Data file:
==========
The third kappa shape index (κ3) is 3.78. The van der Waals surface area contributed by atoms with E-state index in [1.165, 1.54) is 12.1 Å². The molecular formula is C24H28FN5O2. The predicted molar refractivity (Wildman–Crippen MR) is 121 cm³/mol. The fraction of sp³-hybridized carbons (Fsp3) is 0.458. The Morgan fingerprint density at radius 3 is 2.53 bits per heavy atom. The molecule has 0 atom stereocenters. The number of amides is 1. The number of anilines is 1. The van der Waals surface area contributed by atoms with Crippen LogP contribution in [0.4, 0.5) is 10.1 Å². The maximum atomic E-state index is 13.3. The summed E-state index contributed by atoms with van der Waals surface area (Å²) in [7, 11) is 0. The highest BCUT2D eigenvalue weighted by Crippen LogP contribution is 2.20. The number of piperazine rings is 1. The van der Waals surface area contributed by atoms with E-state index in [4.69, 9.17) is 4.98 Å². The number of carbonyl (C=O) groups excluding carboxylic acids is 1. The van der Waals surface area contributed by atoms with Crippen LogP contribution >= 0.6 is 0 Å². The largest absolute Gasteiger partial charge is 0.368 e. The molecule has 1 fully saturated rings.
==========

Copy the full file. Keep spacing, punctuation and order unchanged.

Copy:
The third kappa shape index (κ3) is 3.78. The van der Waals surface area contributed by atoms with E-state index in [1.165, 1.54) is 12.1 Å². The molecular formula is C24H28FN5O2. The predicted molar refractivity (Wildman–Crippen MR) is 121 cm³/mol. The fraction of sp³-hybridized carbons (Fsp3) is 0.458. The Morgan fingerprint density at radius 3 is 2.53 bits per heavy atom. The molecule has 0 atom stereocenters. The number of amides is 1. The number of anilines is 1. The van der Waals surface area contributed by atoms with Crippen LogP contribution in [0.4, 0.5) is 10.1 Å². The maximum atomic E-state index is 13.3. The summed E-state index contributed by atoms with van der Waals surface area (Å²) in [7, 11) is 0. The highest BCUT2D eigenvalue weighted by Crippen LogP contribution is 2.20. The number of piperazine rings is 1. The van der Waals surface area contributed by atoms with E-state index in [4.69, 9.17) is 4.98 Å². The number of carbonyl (C=O) groups excluding carboxylic acids is 1. The van der Waals surface area contributed by atoms with Crippen LogP contribution >= 0.6 is 0 Å². The largest absolute Gasteiger partial charge is 0.368 e. The molecule has 1 fully saturated rings.